Nasr makes it clear that this is a strictly Muslim affair, that all contributors are Muslim, and that although the book would be "based on the highest level of scholarship, it would not be determined or guided by assertions presented in studies by non-Muslim Western scholars" who may have examined various aspects of the Quran "but do not accept it as the Word of God and an authentic revelation" (p. xl).
So TSQ comprises a new Quran translation and a commentary that consists primarily of brief summaries of opinions of premodern exegetes. It is, then, in good commentarial tradition, an epitome of previous scholarship, and as what my institution would call an oeuvre de vulgarisation, it succeeds. Insofar as it consciously adds something new, it lies largely in the realm of new interpretations of certain verses, and these are, of course, made from an insider or faith perspective. One should consider TSQ a primary source, a statement of one group of Muslims' approach to Quranic interpretation and another stage in the history of that interpretation.
But despite the all-Muslim nature of the enterprise and the effort to draw on and contribute to the tradition of Quranic exegesis, TSQ resembles most closely not any previous Islamic precedent but the "study Bible" genre. This resemblance is not in the exegesis itself, but in the form and structure of the work and in its approach to the scripture.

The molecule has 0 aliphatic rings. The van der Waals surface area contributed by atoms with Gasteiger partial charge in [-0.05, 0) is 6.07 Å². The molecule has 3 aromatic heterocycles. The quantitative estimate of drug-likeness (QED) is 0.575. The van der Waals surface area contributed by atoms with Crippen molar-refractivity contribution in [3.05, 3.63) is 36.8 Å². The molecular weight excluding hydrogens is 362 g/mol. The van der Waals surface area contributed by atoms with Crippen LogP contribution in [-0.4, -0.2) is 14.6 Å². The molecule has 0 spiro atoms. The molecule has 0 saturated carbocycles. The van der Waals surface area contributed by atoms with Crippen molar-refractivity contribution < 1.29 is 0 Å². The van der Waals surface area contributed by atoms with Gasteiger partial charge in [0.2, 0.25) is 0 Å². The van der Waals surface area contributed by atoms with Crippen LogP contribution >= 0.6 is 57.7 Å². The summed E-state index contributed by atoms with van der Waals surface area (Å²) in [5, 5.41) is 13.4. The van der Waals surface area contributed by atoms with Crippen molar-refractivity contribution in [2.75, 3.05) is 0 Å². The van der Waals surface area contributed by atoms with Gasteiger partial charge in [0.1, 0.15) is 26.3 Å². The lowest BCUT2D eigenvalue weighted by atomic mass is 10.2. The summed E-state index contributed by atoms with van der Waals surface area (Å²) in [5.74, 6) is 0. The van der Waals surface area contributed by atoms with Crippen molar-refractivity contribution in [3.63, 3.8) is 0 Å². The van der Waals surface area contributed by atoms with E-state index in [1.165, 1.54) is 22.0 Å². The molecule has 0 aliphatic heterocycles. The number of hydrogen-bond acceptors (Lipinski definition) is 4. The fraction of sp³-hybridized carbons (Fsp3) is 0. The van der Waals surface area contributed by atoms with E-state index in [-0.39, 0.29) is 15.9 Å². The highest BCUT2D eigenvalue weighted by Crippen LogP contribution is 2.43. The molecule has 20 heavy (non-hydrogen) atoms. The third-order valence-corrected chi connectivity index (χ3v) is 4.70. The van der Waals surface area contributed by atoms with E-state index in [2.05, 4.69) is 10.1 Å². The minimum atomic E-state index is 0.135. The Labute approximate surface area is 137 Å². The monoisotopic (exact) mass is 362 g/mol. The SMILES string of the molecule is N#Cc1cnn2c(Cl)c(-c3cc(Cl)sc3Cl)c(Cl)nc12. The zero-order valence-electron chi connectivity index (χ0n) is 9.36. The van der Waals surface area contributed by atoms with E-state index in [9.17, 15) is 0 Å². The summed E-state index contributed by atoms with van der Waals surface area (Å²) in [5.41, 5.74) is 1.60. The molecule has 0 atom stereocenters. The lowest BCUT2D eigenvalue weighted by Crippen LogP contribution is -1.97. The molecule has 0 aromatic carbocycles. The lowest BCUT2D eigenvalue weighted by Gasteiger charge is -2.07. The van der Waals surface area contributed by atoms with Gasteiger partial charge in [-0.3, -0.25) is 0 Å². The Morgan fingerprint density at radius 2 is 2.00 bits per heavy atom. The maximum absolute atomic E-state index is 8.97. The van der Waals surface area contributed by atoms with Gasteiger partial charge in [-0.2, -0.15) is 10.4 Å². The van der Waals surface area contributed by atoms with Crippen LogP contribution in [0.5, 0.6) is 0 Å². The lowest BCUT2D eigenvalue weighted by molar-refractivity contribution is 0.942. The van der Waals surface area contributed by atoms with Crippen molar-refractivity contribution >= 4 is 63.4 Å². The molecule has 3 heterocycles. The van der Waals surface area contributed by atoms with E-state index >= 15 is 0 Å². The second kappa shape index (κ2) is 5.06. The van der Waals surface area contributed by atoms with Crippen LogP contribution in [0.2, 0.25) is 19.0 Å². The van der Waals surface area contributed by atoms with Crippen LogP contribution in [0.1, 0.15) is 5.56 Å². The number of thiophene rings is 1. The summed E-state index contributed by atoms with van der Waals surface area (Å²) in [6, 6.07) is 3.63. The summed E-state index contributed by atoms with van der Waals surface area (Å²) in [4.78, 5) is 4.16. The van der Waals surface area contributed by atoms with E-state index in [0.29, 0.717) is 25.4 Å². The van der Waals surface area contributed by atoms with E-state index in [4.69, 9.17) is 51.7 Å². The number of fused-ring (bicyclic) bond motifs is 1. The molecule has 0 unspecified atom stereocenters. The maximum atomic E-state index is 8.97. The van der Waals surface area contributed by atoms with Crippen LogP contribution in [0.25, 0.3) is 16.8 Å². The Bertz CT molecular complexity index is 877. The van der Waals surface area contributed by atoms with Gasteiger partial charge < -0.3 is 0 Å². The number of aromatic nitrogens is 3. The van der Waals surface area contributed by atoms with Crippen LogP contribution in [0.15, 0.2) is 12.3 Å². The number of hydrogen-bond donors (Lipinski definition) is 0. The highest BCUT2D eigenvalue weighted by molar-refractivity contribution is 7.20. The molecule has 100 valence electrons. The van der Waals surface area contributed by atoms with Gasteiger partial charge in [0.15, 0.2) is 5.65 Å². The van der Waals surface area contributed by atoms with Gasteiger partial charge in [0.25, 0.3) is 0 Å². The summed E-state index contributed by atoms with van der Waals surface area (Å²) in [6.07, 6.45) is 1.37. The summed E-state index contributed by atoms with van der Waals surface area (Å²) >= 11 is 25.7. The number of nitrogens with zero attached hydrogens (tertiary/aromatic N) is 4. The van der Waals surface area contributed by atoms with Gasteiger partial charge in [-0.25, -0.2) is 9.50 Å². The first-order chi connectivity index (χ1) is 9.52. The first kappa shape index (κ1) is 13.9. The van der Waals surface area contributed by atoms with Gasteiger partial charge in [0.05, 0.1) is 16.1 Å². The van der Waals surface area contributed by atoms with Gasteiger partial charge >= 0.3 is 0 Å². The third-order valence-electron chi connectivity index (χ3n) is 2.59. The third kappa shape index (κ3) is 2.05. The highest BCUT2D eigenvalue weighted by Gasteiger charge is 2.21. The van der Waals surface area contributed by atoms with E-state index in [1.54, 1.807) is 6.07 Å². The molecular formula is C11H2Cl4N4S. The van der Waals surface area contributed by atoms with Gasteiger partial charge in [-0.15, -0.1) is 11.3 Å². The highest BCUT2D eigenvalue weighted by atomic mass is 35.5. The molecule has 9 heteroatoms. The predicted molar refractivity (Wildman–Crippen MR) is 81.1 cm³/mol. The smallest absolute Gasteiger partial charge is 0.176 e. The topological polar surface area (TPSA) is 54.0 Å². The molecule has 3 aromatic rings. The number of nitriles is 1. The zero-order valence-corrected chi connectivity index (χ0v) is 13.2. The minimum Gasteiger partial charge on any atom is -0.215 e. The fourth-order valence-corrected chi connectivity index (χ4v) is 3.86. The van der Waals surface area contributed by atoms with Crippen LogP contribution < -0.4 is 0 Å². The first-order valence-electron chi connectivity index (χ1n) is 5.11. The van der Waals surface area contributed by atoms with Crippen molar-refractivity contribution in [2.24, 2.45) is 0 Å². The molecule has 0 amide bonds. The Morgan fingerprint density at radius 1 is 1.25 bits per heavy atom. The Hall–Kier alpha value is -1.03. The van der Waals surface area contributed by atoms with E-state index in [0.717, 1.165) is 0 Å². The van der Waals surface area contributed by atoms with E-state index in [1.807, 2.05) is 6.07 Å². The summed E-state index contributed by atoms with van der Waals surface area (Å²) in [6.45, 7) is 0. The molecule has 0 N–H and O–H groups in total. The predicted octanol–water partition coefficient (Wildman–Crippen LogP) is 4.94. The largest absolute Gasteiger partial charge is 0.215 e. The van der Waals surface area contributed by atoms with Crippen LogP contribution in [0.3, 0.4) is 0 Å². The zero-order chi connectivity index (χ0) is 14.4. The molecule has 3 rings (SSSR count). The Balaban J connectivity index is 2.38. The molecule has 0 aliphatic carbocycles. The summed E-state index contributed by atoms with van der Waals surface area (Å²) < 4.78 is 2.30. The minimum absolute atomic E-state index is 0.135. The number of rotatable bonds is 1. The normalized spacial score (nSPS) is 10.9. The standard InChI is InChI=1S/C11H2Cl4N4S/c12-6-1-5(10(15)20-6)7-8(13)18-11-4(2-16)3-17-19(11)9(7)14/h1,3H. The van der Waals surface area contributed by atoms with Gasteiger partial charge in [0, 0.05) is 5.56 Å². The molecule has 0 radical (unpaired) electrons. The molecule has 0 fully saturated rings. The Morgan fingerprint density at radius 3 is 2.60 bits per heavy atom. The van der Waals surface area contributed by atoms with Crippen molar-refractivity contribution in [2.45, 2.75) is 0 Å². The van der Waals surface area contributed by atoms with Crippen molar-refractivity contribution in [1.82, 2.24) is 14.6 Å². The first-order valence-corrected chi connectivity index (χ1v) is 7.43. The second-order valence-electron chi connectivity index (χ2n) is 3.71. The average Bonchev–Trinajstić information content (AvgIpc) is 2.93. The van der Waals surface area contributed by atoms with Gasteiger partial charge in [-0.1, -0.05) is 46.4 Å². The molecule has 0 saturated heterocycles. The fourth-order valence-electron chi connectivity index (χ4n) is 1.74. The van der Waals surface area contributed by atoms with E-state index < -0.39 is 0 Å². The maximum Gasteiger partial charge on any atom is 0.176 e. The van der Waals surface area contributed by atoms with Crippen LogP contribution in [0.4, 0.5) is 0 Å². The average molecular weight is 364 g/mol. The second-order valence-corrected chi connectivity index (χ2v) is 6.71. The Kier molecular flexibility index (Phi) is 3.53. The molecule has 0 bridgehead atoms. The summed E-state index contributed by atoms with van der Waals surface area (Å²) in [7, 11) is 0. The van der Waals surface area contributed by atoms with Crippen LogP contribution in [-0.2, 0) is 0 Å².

WHAT DOES THE STUDY QURAN SAY?
The most striking feature of TSQ is the extraordinary amount of work that must have gone into it, not to mention the need to coordinate the efforts of the individual contributors. Even a straightforward translation of the Quran is itself a formidable task, but here the translation is just the beginning. There is no doubt that the commentary is the main attraction, occupying at least three or four times as much text as the translation, probably more. Forty-one commentarial works are listed, from Muqatil (d. 150/767) to Ibn 'Ashur (d. 1394/1973) and Tabataba'i (d. 1402/1981). The majority are Sunni, but Shi'is are well represented and there are also a number of Sufi commentaries. The editors have tried to limit the "purely conjectural and fanciful interpretations or legendary and folkloric accounts" (p. xliv). More importantly, they have deliberately excluded "modernistic or fundamentalist interpretations that have appeared in parts of the Islamic world in the past two centuries" (p. xl).